Menefee said that current contracts would pay attorneys about $75,000 a year.

Commissioner Herb Welch noted that didn’t seem like enough for an attorney to pay for staff, an office and to make a living wage.

Menefee agreed on that point, which is why he said the payment process would have to change, likely doubling costs.

ROAD LEVY SHIFT

On Wednesday, County Commissioner Mike Wilson said the county’s road levy shift should be on the table again. That option shifted some of the property tax burden from the unincorporated areas to the areas within cities and raised $750,000 — a little below where the county needs to get to balance its budget right now.

“It’s not politically prudent to say it, but we’ve got to consider it,” Wilson said, noting that under the current budget scenario, the road levy shift could fill the critical $800,000 gap without more cuts.

The road levy shift has become a hot button issue in this year’s county commission political campaigns. Wilson lost in the primary and will leave office at the end of the year. Willis, who seeks re-election, and Welch have both said they won’t discount the road levy shift as a possible budget solution.

Many city councils across the Harbor approved resolutions condemning the county commissioners last year for approving the property tax hike on their residents, and the councils in Cosmoplis and Hoquiam have approved resolutions within the past few weeks asking the county not to pursue the road levy shift this year.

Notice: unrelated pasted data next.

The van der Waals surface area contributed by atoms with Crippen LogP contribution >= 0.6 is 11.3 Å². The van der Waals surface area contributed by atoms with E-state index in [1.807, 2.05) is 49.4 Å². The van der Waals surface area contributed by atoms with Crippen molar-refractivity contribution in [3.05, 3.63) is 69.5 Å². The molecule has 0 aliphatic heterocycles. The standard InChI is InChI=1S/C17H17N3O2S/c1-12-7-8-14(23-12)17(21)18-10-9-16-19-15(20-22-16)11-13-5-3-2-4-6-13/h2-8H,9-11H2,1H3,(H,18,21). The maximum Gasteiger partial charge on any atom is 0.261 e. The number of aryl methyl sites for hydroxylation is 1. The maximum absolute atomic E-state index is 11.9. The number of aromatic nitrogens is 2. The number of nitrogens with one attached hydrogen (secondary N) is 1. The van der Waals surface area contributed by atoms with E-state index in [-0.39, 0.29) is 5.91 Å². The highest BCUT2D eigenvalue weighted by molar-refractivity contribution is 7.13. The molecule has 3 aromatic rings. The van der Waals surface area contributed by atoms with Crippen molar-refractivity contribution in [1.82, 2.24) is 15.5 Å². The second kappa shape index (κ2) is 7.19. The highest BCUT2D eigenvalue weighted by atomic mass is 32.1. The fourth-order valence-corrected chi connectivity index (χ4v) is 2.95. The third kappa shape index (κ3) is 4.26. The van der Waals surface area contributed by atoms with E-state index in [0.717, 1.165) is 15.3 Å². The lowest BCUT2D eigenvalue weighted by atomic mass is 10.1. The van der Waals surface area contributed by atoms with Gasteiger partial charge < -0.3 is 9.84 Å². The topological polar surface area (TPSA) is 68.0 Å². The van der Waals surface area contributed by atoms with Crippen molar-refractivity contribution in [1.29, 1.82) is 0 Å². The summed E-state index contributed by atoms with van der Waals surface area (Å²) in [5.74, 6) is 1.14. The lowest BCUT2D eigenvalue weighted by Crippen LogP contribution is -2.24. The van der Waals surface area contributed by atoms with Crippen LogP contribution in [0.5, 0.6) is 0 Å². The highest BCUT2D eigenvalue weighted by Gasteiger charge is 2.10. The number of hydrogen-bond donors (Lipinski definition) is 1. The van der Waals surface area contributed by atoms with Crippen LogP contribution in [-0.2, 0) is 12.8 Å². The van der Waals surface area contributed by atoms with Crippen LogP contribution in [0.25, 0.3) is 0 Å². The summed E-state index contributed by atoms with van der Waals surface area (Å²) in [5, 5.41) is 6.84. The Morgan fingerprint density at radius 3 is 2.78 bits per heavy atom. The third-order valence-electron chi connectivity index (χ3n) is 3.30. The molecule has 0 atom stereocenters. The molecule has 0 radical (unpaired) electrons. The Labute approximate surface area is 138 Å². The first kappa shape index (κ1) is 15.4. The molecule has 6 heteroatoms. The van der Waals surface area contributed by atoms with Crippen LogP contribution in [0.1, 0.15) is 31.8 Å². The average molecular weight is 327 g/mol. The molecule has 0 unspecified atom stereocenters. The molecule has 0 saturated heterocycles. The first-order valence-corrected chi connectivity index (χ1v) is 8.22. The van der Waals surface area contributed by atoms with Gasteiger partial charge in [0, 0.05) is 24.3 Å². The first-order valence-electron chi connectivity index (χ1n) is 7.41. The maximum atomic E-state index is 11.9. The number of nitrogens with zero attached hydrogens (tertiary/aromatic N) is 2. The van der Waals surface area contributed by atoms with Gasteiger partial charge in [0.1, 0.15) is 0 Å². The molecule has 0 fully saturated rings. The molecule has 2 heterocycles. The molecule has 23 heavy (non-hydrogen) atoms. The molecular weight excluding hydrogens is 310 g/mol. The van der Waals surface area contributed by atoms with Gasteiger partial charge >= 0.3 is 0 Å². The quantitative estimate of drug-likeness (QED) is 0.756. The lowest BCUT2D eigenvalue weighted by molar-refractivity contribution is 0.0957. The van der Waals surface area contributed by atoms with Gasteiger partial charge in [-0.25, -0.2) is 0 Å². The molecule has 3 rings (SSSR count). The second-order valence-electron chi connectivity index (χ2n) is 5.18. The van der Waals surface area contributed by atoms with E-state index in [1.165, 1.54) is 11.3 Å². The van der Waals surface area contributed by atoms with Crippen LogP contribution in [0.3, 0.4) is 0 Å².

ACROSS-THE-BOARD CUTS

If the county commissioners do pursue an across-the-board cut, it will likely open them up to more litigation by the Superior Court judges, who sued last year for just that same action.

On Wednesday, the county commissioners approved a three-page letter seeking more information on the judges’ budgets — everything from the way meals are prepared at the Juvenile Detention Center to their usage of courtroom space, the duties of secretaries and employment policies.

A 5 percent cut to the judges’ budgets works out to $35,291 out of the Superior Court’s proposed $705,818 budget and $112,275 out of the Juvenile Court’s $2.245 million budget.

Should the 5 percent cut take place, the Sheriff’s Office would see a $466,582 cut to its $9.3 million budget and the Prosecutor’s Office would need to fund $105,126 from its $2.1 million. That could mean personnel cuts since their budgets mainly consist of salaries and benefits.

Auditor Vern Spatz spoke against the potential once-a-month closure that would affect his office, saying he would like to make decisions on the future of his office himself. He also pointed out that just 49 employees out of the county’s 391 employees are being forced to participate in the closures.

Not included in the budget is a recommended $200,000 line item from Sherman to cover the commissioners legal expenses for the lawsuit from the judges to continue next year. Including that line item would mean drawing down reserves or more cuts. As it is, the 5 percent potential cuts to the judges adds up to $147,566.